reality tv

The Real Housewives Versus Reality

The Housewives franchise’s original flavor, Orange County, may not be built for a post-COVID, post-BLM, postelection reality. Photo: Courtesy of Bravo

The recent season 12 reunion for The Real Housewives of New York City was a strange affair. After having endured Zoom reunions since March for Bravo shows like Real Housewives of Atlanta, Real Housewives of Beverly Hills, Vanderpump Rules, and Summer House, Andy Cohen finally got the women all together in person. It was a small return to normalcy, even if they had to sit six feet apart with the vast expanses between them covered by enough rugs to keep Empire in the red through the impending economic disaster. But before Tinsley Mortimer could finally eviscerate Dorinda Medley, before Ramona Singer could apologize for everything she’s ever done, before Sonja Morgan could repeat, “We all die, and you catch some good dick along the way,” first everyone had to spend ten minutes fighting about COVID.

Cohen kicked it off by bringing up newest apple-holder Leah McSweeney’s recent Instagram Live criticizing her castmates, “who spent their entire fucking quarantine in Florida living it up … and they come back in New York not taking this shit seriously.… Fuck you guys,” a statement clearly directed at Ramona, the only Housewife who had ridden out the worst of the lockdown down South. Dorinda was also upset with Ramona, something that had already played out on social media, when it became apparent she was a guest at a Republican fundraiser in the Hamptons that Donald Trump Jr. and his girlfriend Kimberly Guilfoyle attended just days before Guilfoyle tested positive for the virus. Dorinda said, in a clearly politically tinged turn of phrase, that Ramona was traipsing around Mar-a-Lago and not worried about the virus.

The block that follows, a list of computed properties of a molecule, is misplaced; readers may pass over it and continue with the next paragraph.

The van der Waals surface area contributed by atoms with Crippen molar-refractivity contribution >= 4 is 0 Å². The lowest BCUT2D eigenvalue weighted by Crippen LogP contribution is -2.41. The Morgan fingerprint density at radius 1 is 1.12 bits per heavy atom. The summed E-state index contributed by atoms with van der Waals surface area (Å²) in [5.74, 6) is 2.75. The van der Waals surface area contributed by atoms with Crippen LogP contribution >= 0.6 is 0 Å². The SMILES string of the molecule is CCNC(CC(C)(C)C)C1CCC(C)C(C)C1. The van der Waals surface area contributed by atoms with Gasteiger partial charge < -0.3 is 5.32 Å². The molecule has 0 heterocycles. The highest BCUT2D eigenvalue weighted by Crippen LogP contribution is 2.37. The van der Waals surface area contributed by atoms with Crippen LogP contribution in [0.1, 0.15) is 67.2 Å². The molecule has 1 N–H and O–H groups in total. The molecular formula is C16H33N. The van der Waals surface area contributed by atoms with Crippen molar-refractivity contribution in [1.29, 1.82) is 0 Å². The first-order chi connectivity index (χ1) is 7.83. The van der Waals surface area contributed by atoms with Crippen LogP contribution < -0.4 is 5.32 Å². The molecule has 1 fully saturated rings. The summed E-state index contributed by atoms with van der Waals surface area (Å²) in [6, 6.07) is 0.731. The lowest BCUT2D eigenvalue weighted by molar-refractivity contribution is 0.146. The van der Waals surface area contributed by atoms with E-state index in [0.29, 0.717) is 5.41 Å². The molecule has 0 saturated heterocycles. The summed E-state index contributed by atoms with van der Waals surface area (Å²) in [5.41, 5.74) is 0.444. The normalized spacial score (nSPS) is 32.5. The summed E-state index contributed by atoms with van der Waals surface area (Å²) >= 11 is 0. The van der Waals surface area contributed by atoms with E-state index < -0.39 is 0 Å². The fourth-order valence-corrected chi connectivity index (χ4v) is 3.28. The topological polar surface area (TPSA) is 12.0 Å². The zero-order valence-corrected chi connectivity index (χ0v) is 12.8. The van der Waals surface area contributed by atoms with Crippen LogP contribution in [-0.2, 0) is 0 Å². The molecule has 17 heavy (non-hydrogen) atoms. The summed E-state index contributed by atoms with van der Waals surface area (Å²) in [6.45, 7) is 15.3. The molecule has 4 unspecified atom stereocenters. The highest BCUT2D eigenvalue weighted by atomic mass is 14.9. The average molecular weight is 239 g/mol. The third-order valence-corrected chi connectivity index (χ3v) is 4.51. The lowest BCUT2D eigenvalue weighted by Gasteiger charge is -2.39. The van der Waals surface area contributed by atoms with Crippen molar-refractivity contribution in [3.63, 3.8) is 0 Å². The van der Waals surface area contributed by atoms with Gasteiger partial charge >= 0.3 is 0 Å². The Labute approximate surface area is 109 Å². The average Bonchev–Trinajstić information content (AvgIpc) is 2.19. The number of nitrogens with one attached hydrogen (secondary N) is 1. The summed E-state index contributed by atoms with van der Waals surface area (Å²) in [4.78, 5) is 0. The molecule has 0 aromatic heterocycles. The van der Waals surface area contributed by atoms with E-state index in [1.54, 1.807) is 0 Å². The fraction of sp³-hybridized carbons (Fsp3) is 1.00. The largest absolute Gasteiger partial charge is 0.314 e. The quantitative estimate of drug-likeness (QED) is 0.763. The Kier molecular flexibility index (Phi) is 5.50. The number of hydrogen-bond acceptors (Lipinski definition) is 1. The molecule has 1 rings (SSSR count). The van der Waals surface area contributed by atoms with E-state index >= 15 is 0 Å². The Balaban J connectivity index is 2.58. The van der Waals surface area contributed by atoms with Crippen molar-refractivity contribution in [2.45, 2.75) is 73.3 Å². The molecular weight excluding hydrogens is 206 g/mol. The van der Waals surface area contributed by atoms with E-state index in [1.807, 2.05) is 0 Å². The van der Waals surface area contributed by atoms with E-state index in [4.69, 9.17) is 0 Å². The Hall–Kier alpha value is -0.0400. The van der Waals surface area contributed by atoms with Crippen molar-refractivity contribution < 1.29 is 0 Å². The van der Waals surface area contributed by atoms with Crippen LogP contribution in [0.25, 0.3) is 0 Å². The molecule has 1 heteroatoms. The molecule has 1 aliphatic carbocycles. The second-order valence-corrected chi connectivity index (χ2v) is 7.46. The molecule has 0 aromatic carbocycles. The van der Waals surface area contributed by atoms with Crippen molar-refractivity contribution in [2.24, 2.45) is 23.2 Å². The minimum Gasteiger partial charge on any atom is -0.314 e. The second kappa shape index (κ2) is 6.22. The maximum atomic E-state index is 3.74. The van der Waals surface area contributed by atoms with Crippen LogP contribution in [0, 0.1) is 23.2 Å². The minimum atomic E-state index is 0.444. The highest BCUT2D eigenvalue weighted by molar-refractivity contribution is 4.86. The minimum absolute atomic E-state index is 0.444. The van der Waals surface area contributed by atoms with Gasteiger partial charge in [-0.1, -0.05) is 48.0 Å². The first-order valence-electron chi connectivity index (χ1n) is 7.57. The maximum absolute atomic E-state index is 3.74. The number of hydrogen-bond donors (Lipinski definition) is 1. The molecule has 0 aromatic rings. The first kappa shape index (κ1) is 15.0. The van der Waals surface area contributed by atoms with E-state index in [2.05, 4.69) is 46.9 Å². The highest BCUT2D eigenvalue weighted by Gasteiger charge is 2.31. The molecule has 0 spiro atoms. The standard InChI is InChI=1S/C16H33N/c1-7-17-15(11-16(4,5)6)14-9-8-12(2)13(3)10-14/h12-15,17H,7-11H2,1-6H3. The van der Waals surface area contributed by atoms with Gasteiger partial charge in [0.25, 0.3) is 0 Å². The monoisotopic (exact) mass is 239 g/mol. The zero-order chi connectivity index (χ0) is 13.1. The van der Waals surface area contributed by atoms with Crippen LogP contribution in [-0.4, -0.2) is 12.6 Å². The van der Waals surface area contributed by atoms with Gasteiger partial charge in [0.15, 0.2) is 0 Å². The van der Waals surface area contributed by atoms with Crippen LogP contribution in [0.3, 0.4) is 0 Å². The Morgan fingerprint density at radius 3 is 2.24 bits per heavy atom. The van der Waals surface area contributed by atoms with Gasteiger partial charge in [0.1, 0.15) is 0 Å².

The discussion ended with Leah and Dorinda criticizing Ramona’s behavior while she shouted, “I didn’t have the virus. I didn’t have the virus,” or “I don’t wear a mask on the ocean. I don’t wear a mask on the ocean” in the affected singsong tone of a 5-year-old pretending they didn’t just do something horrible. It was the real-life equivalent of watching your aunt and some girl she went to high school with spar on Facebook.

It wasn’t the fact that the Housewives were fighting that made this part of the reunion strange and upsetting — we’re used to that and welcome it like Kim Zolciak-Biermann welcomes lip fillers. It’s that the Housewives weren’t fighting about who was assigned which room on a vacation, or whether or not someone deserves an apology. Now, suddenly, they’re fighting about real things that matter.

This is a strange time for the Housewives franchise, which will celebrate its 15th anniversary this March. It became a cultural phenomenon because we loved watching awful rich(-ish) people behaving awfully. It was an escape. It was a way for us to feel better about our own lives because, while poorer, they weren’t as awful as these women’s. Sure, they could be monsters, but they were our monsters. But can our monsters weather this specific cultural moment?